In a music climate defined by push-button producers and popularity through obscurity, the art of building a sound from the ground up has not only become an uncommon approach but more of an archaic methodology for the modern musician. Marketing has always been the name of the game in mainstream music but even the counter-culture has bought in, for better or for worse.
The power of a grassroots approach to touring and evolving, via time vested in hard work, has been replaced by social media saturation and big label bombardment. Despite the odds against, the true artist still has a place for those that pay attention and can ultimately thrive under the aforementioned principles.
When the third wave jamband scene erupted in the wake of genre monopolizer Phish’s second hiatus, a void opened in the landscape for young music troupes. Among them are a fortuitous Fort Lauderdale quintet of rock mavericks that go by The Heavy Pets.
For the past six years, the band has brewed a strong local buzz that has spilled beyond the region. They are multi-talented, motivated and seem to live for the music beyond the normal artist’s call of duty. These principles are aligning as they cut Swim Out Past the Sun (an introspective acoustic record featuring newgrass pioneer David Grisman), embark on yet another extensive East Coast tour and push a spectrum of side projects in their “spare time.”
I spent a few evenings with The Heavy Pets’ guitarists Jeff Lloyd and Mike Garulli at their studio while listening to Swim Out Past the Sun. As the album played we discussed making an acoustic album, working with David Grisman and what the future holds for the band.
WeMerge: Although some of the songs on the record are in The Heavy Pets live rotation, these are entirely new takes. Where did the idea for an acoustic album come from and what was it like doing something so different?
Jeff Lloyd: We are such an aggressive band typically that it’s an idea that we have always toyed around with. Many of our songs are written and first shared with the rest of the band on acoustic guitar. We use a gaggle of effects and synthesizers live, so we thought it would be fun to strip things down and let the tunes and individual performances shine in a fresh new light.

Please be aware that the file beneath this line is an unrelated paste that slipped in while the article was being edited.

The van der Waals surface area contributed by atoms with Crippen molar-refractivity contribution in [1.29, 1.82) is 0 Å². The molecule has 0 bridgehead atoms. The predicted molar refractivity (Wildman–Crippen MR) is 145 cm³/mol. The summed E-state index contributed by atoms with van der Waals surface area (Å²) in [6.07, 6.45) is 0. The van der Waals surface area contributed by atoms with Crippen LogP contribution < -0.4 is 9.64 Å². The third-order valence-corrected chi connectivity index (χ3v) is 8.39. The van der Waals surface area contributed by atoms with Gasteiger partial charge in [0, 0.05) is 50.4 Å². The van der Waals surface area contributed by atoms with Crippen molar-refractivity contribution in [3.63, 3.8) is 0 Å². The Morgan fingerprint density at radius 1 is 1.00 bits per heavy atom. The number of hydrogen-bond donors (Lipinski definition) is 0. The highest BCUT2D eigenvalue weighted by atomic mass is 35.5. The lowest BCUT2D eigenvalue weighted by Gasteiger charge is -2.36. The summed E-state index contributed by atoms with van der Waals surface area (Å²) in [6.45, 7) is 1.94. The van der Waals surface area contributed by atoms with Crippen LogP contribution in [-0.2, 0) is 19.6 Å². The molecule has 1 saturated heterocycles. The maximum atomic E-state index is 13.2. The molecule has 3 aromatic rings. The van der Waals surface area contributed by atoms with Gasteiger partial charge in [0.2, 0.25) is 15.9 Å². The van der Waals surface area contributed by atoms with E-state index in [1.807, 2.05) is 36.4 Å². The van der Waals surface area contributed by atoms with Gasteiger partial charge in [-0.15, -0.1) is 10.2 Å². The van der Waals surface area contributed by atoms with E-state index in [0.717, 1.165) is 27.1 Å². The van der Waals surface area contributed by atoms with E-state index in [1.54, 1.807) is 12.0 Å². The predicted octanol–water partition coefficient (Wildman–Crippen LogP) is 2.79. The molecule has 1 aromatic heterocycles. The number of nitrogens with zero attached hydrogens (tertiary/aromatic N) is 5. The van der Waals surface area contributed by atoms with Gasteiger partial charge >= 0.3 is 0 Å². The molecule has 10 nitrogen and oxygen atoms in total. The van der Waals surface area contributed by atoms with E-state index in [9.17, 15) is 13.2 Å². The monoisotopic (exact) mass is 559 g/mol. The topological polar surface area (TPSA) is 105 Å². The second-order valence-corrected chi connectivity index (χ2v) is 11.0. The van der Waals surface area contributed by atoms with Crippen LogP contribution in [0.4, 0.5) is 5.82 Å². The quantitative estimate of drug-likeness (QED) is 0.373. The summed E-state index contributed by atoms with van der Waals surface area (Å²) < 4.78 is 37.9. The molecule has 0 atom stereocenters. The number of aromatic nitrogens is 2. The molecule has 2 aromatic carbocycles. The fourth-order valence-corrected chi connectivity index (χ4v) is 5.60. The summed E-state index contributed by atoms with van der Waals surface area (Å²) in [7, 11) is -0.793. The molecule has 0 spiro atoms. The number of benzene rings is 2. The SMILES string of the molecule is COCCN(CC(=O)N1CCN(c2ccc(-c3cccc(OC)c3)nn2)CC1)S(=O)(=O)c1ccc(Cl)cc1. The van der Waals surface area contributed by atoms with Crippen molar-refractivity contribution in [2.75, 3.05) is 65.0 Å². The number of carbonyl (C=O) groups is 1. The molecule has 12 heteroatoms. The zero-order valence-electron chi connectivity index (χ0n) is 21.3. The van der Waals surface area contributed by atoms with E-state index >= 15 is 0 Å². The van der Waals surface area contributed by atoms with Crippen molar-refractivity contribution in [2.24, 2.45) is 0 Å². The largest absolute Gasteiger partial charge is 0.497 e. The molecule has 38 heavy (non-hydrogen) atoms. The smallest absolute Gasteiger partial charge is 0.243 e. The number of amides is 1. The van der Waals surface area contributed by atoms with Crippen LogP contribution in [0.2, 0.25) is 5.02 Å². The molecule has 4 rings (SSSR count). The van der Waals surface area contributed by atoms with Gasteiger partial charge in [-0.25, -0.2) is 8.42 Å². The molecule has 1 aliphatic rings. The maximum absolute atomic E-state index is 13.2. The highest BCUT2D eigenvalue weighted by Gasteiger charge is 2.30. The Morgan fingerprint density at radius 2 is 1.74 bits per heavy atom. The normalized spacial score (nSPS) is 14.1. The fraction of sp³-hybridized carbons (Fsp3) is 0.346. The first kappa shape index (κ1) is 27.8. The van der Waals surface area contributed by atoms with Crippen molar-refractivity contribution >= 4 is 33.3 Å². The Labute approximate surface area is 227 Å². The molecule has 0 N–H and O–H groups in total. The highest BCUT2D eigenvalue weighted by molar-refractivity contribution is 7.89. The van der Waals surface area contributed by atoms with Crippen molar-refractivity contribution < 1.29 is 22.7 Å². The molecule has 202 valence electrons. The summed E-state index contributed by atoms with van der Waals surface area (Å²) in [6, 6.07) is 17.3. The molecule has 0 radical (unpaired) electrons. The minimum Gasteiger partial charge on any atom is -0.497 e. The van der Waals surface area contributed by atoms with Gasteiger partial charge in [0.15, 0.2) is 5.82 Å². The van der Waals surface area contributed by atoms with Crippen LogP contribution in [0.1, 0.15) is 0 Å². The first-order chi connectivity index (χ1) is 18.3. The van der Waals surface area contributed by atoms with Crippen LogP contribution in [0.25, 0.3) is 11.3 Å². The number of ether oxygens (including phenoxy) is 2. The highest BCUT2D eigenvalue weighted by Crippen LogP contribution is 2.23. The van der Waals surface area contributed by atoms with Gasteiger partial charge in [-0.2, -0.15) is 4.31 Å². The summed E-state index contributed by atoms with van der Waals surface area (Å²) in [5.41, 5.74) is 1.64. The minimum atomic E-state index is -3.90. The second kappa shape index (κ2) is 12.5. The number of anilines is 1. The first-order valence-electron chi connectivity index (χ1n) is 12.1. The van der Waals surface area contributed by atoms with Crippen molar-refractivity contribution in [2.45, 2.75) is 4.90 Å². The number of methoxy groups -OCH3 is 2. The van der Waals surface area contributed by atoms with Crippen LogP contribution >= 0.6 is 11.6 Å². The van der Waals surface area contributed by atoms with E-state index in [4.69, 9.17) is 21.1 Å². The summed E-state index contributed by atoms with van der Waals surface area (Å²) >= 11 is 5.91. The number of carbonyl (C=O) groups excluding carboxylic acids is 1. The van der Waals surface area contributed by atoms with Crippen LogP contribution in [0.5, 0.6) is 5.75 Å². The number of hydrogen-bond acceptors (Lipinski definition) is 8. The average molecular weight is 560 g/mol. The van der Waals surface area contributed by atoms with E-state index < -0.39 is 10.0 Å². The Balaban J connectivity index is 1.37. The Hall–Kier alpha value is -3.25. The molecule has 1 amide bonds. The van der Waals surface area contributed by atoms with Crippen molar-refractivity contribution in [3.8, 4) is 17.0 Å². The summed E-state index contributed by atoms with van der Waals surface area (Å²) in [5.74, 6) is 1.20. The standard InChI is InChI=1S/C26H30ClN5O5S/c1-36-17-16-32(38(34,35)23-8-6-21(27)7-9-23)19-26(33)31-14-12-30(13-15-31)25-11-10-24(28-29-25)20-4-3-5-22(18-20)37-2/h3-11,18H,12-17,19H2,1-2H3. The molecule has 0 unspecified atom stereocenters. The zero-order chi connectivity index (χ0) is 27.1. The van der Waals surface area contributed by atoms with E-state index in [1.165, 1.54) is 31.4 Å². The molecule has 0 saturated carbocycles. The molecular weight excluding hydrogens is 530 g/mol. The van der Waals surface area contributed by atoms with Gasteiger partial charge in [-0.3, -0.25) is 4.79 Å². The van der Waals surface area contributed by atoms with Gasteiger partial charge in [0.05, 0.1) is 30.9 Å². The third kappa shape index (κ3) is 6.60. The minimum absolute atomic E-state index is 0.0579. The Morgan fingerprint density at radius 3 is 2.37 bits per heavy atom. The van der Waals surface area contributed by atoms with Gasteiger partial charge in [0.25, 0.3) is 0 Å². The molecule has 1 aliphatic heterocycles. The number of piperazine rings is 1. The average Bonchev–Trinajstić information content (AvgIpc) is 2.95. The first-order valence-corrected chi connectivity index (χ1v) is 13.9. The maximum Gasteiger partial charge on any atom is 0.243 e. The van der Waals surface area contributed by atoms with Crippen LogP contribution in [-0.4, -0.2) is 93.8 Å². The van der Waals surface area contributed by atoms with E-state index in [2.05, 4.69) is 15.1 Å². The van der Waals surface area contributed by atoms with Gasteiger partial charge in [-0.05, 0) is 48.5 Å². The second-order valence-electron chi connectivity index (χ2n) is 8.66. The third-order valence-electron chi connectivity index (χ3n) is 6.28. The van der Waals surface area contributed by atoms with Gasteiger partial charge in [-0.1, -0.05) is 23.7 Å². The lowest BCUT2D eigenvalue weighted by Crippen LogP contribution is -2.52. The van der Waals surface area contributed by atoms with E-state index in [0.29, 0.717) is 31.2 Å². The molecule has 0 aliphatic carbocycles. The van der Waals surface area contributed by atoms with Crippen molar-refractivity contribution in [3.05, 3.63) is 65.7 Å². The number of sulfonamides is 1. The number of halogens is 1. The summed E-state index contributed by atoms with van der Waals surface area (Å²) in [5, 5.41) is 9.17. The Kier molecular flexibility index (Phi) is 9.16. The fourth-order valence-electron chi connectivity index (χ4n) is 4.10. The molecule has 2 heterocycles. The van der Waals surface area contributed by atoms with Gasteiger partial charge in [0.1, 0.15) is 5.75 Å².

WM: This album has the infamous longtime Jerry Garcia collaborator David Grisman, aka Dawg, sitting in on three tracks. How did that opportunity come about? How was the experience working with him?
JL: We were recording the album out in California and our producer, Scott Mathews, thought that a few tracks would fit well with Grisman. He made the call and things fell into place. He came in and laid down his parts after hearing them a few times. Most of what you hear is his take on what would go well with the song, and he basically improvised it into the recording.
Mike Garulli: Recording with him was an incredible experience and having him appear on our record is a tremendous honor. He taught us much and simply crushed his performances on our tunes.
WM: David Grisman is not the only person that got to play on the album. Who else did you collaborate with?
JL: We also had the pleasure of working with Shana Morrison (Van’s daughter) on vocals and Michael Kammers who wrote, arranged, and recorded the horn parts for “Lantern.”
WM: Speaking of collaborations, you guys will be on Jam Cruise in January, which stops in Haiti. As musicians in South Florida, a region densely populated with a Haitian community, how important is it for you to support their relief efforts there?
JL: We are donating a portion of the proceeds from Swim Out Past the Sun, as well as organizing several fundraisers for Positive Legacy, for this cause. Jam Cruise ports in Labadee, Haiti for this reason, and we want to use this unique opportunity to help.
WM: The new album has some really beautiful cover art. Where did that come from?
MG: That is actually a painting done by the Mark T. Smith. Our drummer Jamie (Newitt)’s dad is an art teacher at a school in Delaware that Mark attended, and they have remained in contact and collaborated over the years. He agreed to continue that artist-to-artist relationship with the next generation and give us this to use for our cover.
WM: What can we expect from The Heavy Pets in the future?
JL: Expect the new record to surprise you and, of course, a lot more touring. We are also currently hard at work on yet another album – a self-produced double-disc recorded in our own studio in Delray Beach, FL.
Going above and beyond by contributing proceeds to Haiti from record sales while on the road, The Heavy Pets have moved beyond simply being a band but are now a local institution. With that comes more responsibility, but the band has never shied away from challenges or change. This is the same band that played their first show by finagling a spot at a Fort Lauderdale apartment complex pool after Hurricane Wilma, a show played to a crowd that needed an outlet to escape the aftermath of that vicious storm. The very genesis of the band has evolved to reach a more expansive rendition of living the creed of fan and philanthropy coming first.
The Heavy Pets will return to Florida on October 9th for the Langerado Music Festival in Sunrise before wrapping up the tour with the official Swim Out Past The Sun record release party at The Stage in Miami on October 22nd.